Documentation is important for any organization or project, and of course is also central to digital preservation good practice. It is necessary for moving forward with digital preservation maturity models such as DPC’s Rapid Assessment Model and the NDSA Levels of Digital Preservation. It is essential for providing evidence of processes when applying for digital preservation certification such as CoreTrustSeal or ISO16363. If you need further persuasion, a DPC blog post from Amy Rudersdorf of AVP provides a compelling list of reasons why we should all make time for documentation. 

Good documentation undoubtedly is good practice but it is not always given the attention it deserves. The OSSArcFlow project noted in 2020 in their Guide to Documenting Born-Digital Archival Workflows that: “the vast majority of today’s born-digital archiving activity is not well documented”.

There are many possible reasons for this. The OSSArcFlow project notes for example that: “most collecting institutions believe that their born-digital archiving workflows are still too ad hoc or nascent to deserve formal documentation.”

There is sometimes a reluctance to formalize processes and commit things to paper when they are still evolving, but there are many benefits to doing so (as discussed in ‘Why should we document?’).

It is a given that digital preservation practitioners need skills in creating documentation. The DPC’s Competency Audit Framework includes the skills around the production of documentation under the ‘Advocacy and Communications’ competency area and includes example tasks such as documenting procedures and workflows and producing technical documentation.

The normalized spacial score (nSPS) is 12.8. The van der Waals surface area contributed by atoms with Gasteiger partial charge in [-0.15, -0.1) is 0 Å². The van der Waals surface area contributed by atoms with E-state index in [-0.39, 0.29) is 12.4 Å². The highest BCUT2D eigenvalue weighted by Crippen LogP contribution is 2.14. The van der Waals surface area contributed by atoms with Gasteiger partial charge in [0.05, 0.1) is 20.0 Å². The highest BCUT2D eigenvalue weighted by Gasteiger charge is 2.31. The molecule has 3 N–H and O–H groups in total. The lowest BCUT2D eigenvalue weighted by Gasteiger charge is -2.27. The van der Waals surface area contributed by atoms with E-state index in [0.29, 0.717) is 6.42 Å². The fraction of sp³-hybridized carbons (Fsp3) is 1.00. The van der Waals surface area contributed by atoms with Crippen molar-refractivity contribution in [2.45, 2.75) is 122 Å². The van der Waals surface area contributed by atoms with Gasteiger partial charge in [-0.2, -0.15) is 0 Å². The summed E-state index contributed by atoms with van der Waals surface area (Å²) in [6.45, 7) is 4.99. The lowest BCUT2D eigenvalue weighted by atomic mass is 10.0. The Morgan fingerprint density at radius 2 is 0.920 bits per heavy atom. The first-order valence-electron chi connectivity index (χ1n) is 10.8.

In 2022, the DPC heard from its Members that it would be helpful to be able to share experiences and tips on how to create documentation. In response to this, early in 2023 we ran a series of focus group meetings with the aim of facilitating knowledge exchange and an intention to gather the information shared into this online guide. 


This guide is aimed at digital preservation practitioners who must create, update and maintain digital preservation documentation as part of their work. It provides guidance on how to create and manage good documentation. An understanding of digital preservation concepts and processes is assumed.


‘Documentation’ in the context of this guide refers to documentation that is important for the day-to-day operation of digital preservation within an organization, for example recording how digital preservation tasks and procedures are carried out and how systems are integrated and configured. Documentation exists in the form of text and illustrations that can be shared with others - not as ideas that exist only in someone’s head! If a key member of your digital archives team unexpectedly left, would others be able to pick up their digital preservation work based on the available documentation? Would the operations of the digital archive be able to continue seamlessly and consistently? We focus in this guide on the types of documentation that would help to facilitate these goals.

There are however other types of documentation that are relevant to digital preservation, and these are considered to be out of scope for this guide:

  • This guide does not cover digital preservation policy and strategy documents or documentation relating to high level planning, reporting or resourcing. Note that guidance on writing a Digital Preservation Policy can be found in the DPC’s Digital Preservation Policy Toolkit

  • The guide does not cover documentation that helps to make individual records or datasets understandable.This may be the documentation that comes with digital content to enable others to interpret it, or documentation that is subsequently created by staff within the archive to enhance the usability of a particular dataset. 

  • Also out of scope is Preservation Metadata (metadata about events, agents, rights and objects as described in the PREMIS data dictionary).

Scroll to top